Vashon Island residents vociferously object to proposed bridge at public meeting on March 9, 1992.

  • By Alan J. Stein
  • Posted 8/02/2002
  • Essay 3911

On March 9, 1992, consultants hired by the Washington State Transportation Commission hold a public meeting on Vashon Island to discuss transportation issues across and around Puget Sound. One proposal is a bridge to Vashon Island. Nearly one fifth of the island’s residents show up to voice objections.

If You Propose It, They Will Come

Serious proposals to build cross-sound bridges have been presented to the public numerous times since World War II. Vashon residents have always opposed the idea of a bridge, wishing to keep their island free from the large-scale growth and development that has occurred throughout the Puget Sound region.

In 1992, the Washington State Transportation Commission hired the engineering consulting firm of Booz Allen & Hamilton to prepare a report to develop transportation policies that dealt with increasing demands for cross-sound travel. Beginning in April representatives of the firm went around Puget Sound sampling opinions from various communities.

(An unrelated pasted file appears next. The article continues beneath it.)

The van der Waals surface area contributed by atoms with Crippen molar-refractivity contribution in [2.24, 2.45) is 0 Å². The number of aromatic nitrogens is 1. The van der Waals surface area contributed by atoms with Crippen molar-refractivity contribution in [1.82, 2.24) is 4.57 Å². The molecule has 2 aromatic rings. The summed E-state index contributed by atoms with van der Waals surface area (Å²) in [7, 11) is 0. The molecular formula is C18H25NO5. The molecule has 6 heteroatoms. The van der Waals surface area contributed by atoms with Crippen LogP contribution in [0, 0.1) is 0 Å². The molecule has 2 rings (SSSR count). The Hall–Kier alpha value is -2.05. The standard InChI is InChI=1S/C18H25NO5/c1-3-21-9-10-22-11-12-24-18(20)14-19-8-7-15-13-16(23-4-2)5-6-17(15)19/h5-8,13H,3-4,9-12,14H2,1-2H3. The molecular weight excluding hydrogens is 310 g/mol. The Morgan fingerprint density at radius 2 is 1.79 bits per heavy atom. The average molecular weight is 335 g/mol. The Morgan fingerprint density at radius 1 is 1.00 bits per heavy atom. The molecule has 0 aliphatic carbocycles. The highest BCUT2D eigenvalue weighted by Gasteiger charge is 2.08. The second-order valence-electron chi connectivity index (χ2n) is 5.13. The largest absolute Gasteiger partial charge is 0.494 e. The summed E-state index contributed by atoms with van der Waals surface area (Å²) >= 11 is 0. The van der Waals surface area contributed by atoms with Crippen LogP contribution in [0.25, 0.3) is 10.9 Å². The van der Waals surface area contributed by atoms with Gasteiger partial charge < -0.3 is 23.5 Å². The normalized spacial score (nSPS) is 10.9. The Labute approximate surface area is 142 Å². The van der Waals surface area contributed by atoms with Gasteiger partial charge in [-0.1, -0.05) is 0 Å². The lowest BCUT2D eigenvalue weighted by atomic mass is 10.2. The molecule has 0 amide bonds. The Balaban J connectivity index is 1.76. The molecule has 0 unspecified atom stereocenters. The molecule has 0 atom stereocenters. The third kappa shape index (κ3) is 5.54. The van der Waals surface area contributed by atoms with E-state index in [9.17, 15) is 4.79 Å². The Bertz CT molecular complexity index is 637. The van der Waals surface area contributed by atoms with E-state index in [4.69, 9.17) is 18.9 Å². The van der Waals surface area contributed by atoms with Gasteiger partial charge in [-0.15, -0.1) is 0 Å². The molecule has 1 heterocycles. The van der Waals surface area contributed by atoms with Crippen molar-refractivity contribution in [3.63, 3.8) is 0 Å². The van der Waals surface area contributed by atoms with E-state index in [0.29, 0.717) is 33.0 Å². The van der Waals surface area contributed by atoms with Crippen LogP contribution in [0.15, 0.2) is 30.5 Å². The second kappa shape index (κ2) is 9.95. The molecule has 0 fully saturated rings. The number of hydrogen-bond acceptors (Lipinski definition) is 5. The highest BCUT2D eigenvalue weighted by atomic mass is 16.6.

Their report looked at 23 options, one of which was a cross-sound bridge connected to Vashon Island, which sits in one of the narrower sections of the sound. Vashon residents, informed of the meeting scheduled to be held in their community, showed up en masse.

Vox Populi

At the time, 9,000 people lived on the island. Two thousand of them made their way to the meeting at the Vashon High School gymnasium. Some carried signs reading “If You Build It, They Will Come,” “Bridges Bring Death,” and “Don’t Mercerize Vashon Island” a reference to the growth that occurred on Mercer Island after the 1940 opening of the Lake Washington Floating Bridge.

Speaker after speaker came up to the microphone. An informal voice vote was held when one speaker asked the audience to boo if they opposed the bridge. Loud booing filled the gym. When the speaker asked if anyone wanted a bridge, there was total silence. At one point, a little girl named Mandy stepped up to the mike and said, “No Bridge.” The crowd went nuts.

Politicians also got into the fray. State Representative Mike Heavy opposed the bridge saying that Puget Sound didn’t need another Galloping Gertie, a reference to the disastrous collapse of the Tacoma Narrows Bridge in 1940. A letter from King County Councilperson Greg Nickels (b. 1955) was read. Nickels called the bridge option “ridiculous,” and agreed with residents that Vashon should not “become another Mercer Island.”

A final draft of the Booz Allen & Hamilton report was presented to the transportation commission on March 31. Since then, no bridge has been built.


“Islanders Envision a Bridge Too Near,” The New York TImes , March 11, 1992, p. 4; “Vashon Islanders Say It Loud and Clear,” The Seattle Times, March 10, 1992, p. C1-C2.

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